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Defragging

Discussion in 'Windows XP' started by pchudnofsky, Nov 11, 2007.

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  1. pchudnofsky

    pchudnofsky Thread Starter

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    System Windows X/P Home SP2

    When I defrag my Hard Drive, it states there is a file that couldn't be defragged. This has just recently started, all other times I've had no problem.

    The file is
    \WINDOWS\Prefectch\RUNDLL32.EXE-268BFF96.pf

    There is probably no issue with the state that it's in, but I was wondering how I can fix
    the file so that it's no longer an issue when I run a DEFRAG.

    Thanks...../Phil
     
  2. zabusant

    zabusant

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    Run Check disk
     
  3. WhitPhil

    WhitPhil Gone but never forgotten Trusted Advisor

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    You can just delete the file if you wish. It will be recreated the next time that Rundll32 is executed.

    But, at the same time, there is nothing to worry about, just because a file can't be defragged.
     
  4. Elvandil

    Elvandil

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    There are typically many files that can't be defragged, either because they are in use, too large, or unmovable files. This is normal. Your drive is fragged again within seconds of shutting down the defragger, anyway, so perfection can not be achieved and would not accomplish anything.
     
  5. Jeruvy

    Jeruvy

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    Like Elvandil said. If your defragging a SYSTEM drive, typically your C: drive, this contains windows files and pagefiles which simply may be in use and cannot be defragged.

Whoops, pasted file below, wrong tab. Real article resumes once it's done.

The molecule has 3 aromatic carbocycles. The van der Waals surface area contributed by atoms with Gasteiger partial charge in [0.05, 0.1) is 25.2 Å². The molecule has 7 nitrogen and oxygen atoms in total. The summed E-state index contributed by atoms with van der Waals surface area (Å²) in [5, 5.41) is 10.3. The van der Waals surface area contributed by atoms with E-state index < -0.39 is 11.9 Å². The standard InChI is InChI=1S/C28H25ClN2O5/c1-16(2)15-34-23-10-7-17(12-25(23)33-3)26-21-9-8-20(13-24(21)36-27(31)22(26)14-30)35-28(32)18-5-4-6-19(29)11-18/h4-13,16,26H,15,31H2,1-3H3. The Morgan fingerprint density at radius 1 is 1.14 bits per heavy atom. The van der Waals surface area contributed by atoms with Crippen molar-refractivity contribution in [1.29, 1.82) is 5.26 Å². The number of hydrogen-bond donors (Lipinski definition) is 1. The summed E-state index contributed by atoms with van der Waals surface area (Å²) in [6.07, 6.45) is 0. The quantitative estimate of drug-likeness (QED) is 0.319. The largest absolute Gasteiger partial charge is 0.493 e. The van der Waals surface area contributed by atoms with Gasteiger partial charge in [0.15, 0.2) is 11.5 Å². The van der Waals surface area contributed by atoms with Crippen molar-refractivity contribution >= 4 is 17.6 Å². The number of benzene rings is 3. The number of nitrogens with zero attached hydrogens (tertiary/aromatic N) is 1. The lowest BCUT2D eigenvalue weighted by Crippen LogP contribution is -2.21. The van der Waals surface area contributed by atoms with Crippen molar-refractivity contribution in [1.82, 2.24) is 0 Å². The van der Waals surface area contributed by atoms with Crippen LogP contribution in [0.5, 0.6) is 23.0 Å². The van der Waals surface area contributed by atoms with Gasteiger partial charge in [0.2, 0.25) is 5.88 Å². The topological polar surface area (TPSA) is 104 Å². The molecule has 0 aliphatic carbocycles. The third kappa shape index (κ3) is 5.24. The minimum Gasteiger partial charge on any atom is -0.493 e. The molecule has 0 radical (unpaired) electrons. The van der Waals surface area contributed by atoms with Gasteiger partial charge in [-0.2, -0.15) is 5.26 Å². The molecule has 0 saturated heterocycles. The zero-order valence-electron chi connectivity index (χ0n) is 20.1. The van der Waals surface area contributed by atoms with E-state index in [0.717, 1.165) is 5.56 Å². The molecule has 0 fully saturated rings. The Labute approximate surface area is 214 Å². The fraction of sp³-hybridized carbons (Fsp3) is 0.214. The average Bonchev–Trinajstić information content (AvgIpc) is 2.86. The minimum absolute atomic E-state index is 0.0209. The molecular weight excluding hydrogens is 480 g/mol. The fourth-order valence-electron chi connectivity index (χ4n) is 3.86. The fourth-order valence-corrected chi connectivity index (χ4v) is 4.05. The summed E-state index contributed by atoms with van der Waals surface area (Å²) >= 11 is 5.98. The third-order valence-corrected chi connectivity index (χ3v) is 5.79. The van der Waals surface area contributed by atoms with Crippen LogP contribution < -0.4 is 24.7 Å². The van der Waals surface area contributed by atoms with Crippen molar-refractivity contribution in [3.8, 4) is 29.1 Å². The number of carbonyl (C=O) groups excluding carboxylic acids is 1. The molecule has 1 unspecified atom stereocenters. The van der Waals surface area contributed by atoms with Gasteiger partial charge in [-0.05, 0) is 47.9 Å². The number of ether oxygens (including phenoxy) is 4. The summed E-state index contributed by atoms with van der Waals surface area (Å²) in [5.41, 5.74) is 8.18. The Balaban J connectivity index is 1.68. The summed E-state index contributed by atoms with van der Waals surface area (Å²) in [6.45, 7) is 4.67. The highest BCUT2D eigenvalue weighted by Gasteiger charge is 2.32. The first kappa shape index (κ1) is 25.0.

To decently defrag, boot to safe mode command prompt and run the defrag from the command line. Couple nice options you don't get from the logical disk manager is 'force' defrag even on low free space, and verbose output giving you lots of info on the fragged files.

    'defrag C: -v' works for me, but you can just eliminate the -v. If your out of space substitute a -f in place of the -v.

    As long as you run defrag on C: from the desktop you will encounter these 'cannot defrag' messages.
     
  6. Elvandil

    Elvandil

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    Or, get Paragon Total Defrag 2007 which defrags offline. It allows you to defrag and shrink the MFT and order files according to modification date, access date, or size. Directories can also be moved to the front.

    I occasionally defrag with DIRMS in UBCD4Win for a complete job.

    But the fact is that a total defrag is completely unnecessary and doesn't improve system performance unless your drive is heavily fragmented.
     
  7. managed

    managed Trusted Advisor Spam Fighter

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    Another useful switch is Defrag C: -b
    Assuming C is the OS drive/partition this will defrag boot up files, may make boot a little faster.
     
  8. Elvandil

    Elvandil

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    Never saw that -b switch before. Does that work on Vista, too?
     
  9. WhitPhil

    WhitPhil Gone but never forgotten Trusted Advisor

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    Given that switch is not documented, where did you get the info on it?

    For example, this site makes reference to it, but states that it defrags the Prefetch files (which are not boot files). This may or may not happen, but since the Prefetch files are just "normal" files, a routine defrag is going to defrag them. It can't and shouldn't distinguish them.
     
  10. managed

    managed Trusted Advisor Spam Fighter

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  11. Jeruvy

    Jeruvy

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    Yup, -b is and old deprecated feature. I haven't seen it since '98 days.

    I don't believe it's supported on NT class OS's like XP or Vista.
     
  12. managed

    managed Trusted Advisor Spam Fighter

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    Try it, it definitely does something.
     
  13. zabusant

    zabusant

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    I think I'll pass on this one, don't like stuff I can't verify:)
     
  14. managed

    managed Trusted Advisor Spam Fighter

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    Yeh, it's tooooo risky, after all it's a Micro$oft EXE file, could make your PC explode.
     
  15. zabusant

    zabusant

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    That's it! I'm calling my psychiatrist right now! I can't take your abuse anymore! :)
     
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